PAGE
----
Last week, Paul Ryan announced that he would no longer defend Donald Trump — and gave the Republican caucus in the House permission to do the same.
Trump voiced his disappointment with the Speaker many times in the ensuing days, going so far as to accuse Ryan of supporting “opened borders, amnesty, and bad budgets.”
Those attacks may have done little to boost Trump’s standing in the presidential race, but they did quite a bit to diminish Ryan’s standing among GOP voters.
Perhaps the most eye-popping figure in YouGov’s new poll is this: The Republican Speaker of the House has a 61 percent unfavorable rating among Clinton voters — and a 64 percent unfavorable rating among Trump backers.
Senate Majority Leader Mitch McConnell fares no better.
The fact that Ryan’s numbers moved so dramatically in seven days suggests that these figures are malleable. And the Speaker could reasonably hope that his party’s base will take a dimmer view of its 2016 nominee after what looks to be a disappointing Election Day for red America. (People like nominees who weren’t defeated.)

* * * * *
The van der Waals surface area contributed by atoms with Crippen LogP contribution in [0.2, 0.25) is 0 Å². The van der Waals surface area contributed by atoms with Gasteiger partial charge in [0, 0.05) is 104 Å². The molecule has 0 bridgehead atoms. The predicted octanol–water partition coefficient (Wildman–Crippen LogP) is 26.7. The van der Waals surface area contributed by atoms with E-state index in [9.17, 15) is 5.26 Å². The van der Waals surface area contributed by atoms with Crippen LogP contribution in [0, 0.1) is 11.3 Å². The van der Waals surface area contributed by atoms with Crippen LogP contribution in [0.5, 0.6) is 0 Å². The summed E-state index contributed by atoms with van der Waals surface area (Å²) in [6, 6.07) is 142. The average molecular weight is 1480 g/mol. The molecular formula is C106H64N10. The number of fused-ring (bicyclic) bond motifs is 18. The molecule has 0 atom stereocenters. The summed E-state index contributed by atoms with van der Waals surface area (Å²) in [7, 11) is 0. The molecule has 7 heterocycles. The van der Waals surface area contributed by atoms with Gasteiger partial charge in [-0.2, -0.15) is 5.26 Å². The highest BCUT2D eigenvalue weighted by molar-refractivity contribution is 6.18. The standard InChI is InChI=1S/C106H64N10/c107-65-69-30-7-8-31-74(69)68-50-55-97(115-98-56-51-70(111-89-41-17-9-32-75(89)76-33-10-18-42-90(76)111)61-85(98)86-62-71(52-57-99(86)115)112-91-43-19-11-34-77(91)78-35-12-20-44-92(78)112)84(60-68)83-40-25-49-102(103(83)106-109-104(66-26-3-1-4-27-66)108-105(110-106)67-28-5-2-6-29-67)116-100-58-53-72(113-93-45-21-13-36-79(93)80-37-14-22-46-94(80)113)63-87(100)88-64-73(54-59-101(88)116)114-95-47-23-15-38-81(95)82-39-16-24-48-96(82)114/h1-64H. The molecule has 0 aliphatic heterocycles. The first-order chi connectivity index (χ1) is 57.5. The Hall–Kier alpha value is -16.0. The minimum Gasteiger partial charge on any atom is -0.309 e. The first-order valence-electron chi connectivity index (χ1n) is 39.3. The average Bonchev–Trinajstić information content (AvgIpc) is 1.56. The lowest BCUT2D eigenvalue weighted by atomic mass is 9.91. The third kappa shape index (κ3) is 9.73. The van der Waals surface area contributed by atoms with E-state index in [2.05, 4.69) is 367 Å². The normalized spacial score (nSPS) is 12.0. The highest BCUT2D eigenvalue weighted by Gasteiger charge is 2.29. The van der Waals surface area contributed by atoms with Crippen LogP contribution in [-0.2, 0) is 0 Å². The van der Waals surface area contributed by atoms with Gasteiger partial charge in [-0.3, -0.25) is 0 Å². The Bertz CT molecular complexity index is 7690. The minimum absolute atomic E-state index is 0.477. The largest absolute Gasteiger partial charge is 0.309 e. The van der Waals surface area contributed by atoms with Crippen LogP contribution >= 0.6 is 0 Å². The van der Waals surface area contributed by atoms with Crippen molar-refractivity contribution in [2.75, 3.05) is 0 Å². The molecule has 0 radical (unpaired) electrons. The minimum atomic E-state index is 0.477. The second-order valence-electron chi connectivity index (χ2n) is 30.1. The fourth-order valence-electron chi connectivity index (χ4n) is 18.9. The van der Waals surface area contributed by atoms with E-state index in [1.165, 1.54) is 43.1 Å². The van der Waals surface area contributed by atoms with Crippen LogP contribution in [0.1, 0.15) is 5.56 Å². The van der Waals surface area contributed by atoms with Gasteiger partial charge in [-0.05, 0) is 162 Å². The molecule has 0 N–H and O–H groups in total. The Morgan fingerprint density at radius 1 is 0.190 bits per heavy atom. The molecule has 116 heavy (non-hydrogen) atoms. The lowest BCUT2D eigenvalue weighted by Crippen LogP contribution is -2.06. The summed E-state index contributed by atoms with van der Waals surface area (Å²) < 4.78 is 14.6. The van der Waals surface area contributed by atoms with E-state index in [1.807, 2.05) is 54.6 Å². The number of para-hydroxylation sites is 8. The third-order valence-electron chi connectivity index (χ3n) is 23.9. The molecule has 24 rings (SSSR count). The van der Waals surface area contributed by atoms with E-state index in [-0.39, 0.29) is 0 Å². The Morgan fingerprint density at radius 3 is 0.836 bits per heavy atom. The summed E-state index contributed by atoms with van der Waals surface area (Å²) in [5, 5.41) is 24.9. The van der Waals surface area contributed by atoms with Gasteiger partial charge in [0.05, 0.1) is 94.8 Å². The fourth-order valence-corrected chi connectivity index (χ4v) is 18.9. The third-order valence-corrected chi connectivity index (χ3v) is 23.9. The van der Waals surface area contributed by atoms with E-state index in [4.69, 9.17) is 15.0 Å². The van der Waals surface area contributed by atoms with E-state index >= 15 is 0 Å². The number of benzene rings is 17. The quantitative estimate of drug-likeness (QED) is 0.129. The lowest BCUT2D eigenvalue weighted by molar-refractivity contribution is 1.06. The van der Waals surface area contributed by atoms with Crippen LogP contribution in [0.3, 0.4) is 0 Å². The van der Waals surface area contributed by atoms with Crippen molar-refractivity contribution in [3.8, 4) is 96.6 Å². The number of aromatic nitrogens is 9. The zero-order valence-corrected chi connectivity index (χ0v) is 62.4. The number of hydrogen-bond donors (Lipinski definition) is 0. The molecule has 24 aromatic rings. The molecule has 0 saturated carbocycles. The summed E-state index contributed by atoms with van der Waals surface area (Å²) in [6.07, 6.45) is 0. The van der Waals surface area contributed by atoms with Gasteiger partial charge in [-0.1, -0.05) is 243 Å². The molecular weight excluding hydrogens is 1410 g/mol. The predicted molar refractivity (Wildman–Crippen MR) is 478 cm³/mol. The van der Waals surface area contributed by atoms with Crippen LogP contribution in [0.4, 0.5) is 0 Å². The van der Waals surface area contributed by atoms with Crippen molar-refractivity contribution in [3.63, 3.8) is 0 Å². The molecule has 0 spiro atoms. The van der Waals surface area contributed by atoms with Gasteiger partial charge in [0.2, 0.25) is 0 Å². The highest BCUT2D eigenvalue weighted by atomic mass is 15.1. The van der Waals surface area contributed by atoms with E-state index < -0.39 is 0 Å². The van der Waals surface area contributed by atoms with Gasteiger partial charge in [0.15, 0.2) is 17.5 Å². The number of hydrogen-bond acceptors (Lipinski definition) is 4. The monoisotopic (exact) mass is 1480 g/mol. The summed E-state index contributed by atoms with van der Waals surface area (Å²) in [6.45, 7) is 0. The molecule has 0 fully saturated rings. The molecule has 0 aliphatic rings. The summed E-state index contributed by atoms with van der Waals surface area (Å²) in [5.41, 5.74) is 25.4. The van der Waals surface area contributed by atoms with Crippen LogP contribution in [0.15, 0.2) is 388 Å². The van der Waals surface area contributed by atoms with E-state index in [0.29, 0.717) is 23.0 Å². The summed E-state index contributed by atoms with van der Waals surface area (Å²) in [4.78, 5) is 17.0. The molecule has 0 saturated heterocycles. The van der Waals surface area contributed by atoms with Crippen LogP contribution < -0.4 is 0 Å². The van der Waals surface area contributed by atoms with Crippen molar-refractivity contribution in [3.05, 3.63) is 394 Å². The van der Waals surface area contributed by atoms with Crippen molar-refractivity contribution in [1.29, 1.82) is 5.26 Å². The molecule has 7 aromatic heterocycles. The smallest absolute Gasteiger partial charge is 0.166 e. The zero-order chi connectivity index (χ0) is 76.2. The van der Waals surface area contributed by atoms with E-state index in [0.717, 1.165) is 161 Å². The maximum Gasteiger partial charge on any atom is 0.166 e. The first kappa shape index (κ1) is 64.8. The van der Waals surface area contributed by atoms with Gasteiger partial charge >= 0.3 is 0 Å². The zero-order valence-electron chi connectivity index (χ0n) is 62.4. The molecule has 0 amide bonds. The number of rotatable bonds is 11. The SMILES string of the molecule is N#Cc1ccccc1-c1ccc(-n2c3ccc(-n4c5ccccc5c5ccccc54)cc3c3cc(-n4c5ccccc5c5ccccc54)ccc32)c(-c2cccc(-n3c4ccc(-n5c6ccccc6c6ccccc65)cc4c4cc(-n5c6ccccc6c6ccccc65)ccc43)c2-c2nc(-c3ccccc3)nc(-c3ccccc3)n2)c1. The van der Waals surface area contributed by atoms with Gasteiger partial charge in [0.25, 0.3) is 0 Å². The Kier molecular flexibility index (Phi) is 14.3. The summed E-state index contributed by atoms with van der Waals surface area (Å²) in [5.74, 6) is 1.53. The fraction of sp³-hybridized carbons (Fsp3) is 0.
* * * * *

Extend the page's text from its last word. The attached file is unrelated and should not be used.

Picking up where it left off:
Except: The whole point of Trump’s attack on Ryan was to pin blame for the mogul’s (likely) loss on a traitorous Republican Establishment. It seems entirely possible that Trump has both the megaphone and the credibility with a significant chunk of the GOP base to make that narrative stick, even after November.
If it does, the implications for governance in the United States could be disastrous. As Vox’s Matt Yglesias notes:
To sell a compromise to your base, it’s important to be trusted heading into the negotiation. That way when you walk out of the room with a deal and say, “look, guys, I know this isn’t everything we want, but it’s the best deal we could get,” you are credible and can convince people.
But when most of your constituents hate you at the start, then almost any compromise is bound to be seen as a sellout. That’s a recipe for more gridlock.
What’s more, the most likely outcome of this year’s House elections is a smaller, even more radical Republican majority. If Paul Ryan stays on as Speaker, his job will basically be to drive up his own unfavorable rating with the GOP base, by working with Democrats to keep the country running.
If Ryan decides that isn’t a job he’s interested in — or else, decides (yet again) to put his own political interest above principle, and joins his colleagues in government-shutdown gimmicks — Hillary Clinton’s presidency could get very nerve-wracking, very fast.